Vibration damping of large structures with active cables
Several scientific instruments dedicated to experimental physics are (or will be) composed of very sensitive equipments mounted on large structures. For example: space telescopes mounted on large truss structures, electromagnets of particle colliders mounted on large superstructures, or mirrors of gravitational wave detectors mounted on huge pier structures. Even if the precision required in the aforementioned examples may differ by several orders of magnitudes, the quality of the observation is always compromised by the vibrations of the supporting structure. In this research, we explore the possibility to reduce the vibrations of these large structures with a network of active tie rods. The objective is to develop a novel control method, which is capable to combine three features: compliance reduction, structural damping of the modes observable by the tie rods (or cable), and allow to control the shape/realign the structure.
Figure 1(a) shows a picture of the set-up and Fig. 1(b) shows a zoom on an active tendon. The structure has been designed to contain the same modal characteristics as a full scale superstructure. The detector has been represented by a rigid frame. The compliance has been measured in the vertical and lateral direction by exciting the structure with an instrumented impact hammer and measuring the displacements at the same locations. It is shown in Fig. 2 for the vertical direction.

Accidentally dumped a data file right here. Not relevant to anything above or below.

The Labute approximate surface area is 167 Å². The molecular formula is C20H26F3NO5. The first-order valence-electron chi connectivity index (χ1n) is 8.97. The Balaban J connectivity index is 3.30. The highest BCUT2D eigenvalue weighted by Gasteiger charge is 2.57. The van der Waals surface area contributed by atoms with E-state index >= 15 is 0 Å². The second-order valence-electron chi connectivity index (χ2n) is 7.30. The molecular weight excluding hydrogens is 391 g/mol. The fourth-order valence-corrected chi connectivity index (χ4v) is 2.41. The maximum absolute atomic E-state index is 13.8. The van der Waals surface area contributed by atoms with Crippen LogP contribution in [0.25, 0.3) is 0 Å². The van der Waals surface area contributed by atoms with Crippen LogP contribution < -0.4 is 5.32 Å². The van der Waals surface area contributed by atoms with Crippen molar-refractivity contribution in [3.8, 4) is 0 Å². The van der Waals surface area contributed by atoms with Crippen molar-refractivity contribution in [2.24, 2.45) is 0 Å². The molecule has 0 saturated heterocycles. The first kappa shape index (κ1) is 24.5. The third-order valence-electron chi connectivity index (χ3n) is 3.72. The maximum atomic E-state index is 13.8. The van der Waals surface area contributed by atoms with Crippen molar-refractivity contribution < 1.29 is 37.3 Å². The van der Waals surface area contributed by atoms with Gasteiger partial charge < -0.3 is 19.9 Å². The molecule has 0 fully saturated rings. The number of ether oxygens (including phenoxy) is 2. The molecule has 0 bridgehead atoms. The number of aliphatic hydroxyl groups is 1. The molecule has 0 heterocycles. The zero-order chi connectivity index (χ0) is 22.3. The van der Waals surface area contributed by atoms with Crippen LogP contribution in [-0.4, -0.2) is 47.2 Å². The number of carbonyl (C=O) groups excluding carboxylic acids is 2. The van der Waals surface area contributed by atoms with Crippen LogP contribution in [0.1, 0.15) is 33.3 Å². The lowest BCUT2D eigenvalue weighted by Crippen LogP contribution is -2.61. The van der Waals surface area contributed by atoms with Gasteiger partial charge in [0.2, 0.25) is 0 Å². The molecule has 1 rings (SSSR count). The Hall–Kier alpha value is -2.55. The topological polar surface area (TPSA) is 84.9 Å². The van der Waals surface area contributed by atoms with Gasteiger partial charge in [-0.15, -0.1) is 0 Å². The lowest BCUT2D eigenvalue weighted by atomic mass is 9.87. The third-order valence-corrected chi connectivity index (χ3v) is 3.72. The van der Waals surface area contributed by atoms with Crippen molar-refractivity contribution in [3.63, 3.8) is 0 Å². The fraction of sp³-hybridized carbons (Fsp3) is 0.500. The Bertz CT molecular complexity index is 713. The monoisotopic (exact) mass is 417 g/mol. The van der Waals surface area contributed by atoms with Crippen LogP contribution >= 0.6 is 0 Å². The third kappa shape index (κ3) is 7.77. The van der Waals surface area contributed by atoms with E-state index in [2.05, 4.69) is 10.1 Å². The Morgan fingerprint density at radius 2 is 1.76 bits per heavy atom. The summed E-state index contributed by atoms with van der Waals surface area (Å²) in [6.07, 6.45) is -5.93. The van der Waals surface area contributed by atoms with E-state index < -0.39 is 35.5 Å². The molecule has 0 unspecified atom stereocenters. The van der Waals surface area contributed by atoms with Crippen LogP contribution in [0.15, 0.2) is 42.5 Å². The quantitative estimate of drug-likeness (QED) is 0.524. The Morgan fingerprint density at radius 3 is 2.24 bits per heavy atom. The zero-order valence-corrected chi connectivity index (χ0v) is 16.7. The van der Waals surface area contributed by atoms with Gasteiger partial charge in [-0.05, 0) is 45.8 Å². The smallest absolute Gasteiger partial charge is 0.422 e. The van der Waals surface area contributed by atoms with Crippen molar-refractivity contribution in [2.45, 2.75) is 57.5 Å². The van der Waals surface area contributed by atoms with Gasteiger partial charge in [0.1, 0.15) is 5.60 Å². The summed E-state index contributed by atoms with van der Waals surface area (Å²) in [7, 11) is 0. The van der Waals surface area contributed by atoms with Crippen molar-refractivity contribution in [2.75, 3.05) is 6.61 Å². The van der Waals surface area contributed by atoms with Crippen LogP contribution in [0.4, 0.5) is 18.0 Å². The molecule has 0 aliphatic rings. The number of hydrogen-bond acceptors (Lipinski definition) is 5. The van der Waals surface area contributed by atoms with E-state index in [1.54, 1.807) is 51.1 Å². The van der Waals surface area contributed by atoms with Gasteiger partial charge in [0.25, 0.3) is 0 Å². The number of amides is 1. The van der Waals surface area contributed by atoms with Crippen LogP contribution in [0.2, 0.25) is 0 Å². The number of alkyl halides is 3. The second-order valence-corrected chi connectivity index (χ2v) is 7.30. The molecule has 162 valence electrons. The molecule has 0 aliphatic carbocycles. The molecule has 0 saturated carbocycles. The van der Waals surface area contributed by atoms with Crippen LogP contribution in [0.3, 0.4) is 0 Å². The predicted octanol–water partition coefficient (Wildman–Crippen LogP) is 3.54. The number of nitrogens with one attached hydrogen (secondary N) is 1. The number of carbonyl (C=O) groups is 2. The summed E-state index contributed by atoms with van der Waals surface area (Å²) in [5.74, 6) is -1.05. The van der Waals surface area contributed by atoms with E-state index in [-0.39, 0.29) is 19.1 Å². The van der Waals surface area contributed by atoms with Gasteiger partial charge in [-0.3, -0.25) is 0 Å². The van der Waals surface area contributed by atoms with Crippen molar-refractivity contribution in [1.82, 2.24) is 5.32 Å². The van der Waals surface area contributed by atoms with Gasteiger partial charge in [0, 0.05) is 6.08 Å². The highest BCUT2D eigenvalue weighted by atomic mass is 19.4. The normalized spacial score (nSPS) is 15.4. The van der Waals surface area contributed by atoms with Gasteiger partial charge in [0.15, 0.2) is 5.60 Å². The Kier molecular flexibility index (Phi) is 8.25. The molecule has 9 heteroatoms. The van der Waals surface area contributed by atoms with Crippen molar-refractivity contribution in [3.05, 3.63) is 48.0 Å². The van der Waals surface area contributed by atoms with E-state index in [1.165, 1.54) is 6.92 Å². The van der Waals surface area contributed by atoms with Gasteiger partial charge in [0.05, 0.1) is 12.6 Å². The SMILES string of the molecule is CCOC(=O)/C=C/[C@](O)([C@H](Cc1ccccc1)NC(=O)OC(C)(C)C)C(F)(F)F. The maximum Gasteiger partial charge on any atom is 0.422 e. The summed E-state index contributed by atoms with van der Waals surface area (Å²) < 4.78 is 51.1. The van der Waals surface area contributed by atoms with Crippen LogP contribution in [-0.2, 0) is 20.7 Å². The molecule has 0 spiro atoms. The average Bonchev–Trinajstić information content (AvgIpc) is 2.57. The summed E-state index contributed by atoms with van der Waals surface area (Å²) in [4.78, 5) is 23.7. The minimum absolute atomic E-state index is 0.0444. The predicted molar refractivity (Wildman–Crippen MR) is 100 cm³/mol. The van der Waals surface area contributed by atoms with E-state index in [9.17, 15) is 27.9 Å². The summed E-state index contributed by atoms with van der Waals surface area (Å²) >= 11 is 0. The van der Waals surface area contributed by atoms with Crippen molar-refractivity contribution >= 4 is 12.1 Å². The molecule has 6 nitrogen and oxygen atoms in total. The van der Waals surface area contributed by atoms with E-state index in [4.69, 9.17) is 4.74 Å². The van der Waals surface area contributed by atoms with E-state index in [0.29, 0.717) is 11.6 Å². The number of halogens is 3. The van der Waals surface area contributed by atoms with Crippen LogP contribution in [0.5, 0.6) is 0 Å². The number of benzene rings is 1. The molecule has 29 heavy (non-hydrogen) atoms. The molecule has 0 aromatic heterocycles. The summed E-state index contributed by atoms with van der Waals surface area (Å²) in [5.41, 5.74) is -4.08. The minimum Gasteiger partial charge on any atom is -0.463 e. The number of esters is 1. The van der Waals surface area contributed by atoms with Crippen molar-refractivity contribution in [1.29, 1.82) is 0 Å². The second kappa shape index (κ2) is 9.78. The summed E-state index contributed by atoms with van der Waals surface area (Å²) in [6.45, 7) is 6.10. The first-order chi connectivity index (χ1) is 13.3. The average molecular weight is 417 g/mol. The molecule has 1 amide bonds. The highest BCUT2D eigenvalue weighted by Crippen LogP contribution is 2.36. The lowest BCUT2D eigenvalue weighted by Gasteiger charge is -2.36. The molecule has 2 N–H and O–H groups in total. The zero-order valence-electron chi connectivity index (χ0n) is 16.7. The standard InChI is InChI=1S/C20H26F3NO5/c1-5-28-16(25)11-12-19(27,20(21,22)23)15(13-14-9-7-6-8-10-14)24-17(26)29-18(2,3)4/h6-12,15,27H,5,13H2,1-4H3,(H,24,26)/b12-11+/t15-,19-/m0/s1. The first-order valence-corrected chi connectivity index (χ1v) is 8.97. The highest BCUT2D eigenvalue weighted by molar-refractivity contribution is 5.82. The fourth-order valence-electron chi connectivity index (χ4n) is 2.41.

Fig 1. Picture of the experimental set-up (a) ; Active tendon (b).
In the experiment, the tension has been gradually increased until the first structural resonance has been multiplied by a factor three (Fig. 2). One sees that the compliance has been divided by a factor 30 at low frequency and, around 30 Hz, by more than two orders of magnitude. Theoretically, a higher reduction of the compliance could be obtained by an additional tension in the cables. However, too high a value of the tension becomes risky for the force sensors. The controller has also been implemented in four decentralized loops, and the compliance is also shown for comparison in Fig.2. One clearly sees that the active tendon adds a significant amount of damping, as predicted theoretically.
Fig 2. Compliance of the free end of the tube in the vertical direction.
Finally, in order to verify the capability of the actuators to move the free end of the tube, out of phase sinusoidal signals have been injected in the two vertical actuators, with an amplitude of 30 μm and a frequency of 30 Hz. An example of the resulting time history of the vertical displacement of the tube is shown in Fig. 3. It has been measured with a laser Doppler vibrometer. One sees that the tube follows the motion imposed by the actuators, even though the amplitude is slightly smaller than 30 μm, because the motion is partly compensated by structural deformations.
Fig 3. Time history of the vertical displacement of the free end of the tube, excited by a sinusoïdal extension of the actuators, with an amplitude of 30 μm and a frequency of 30 Hz.
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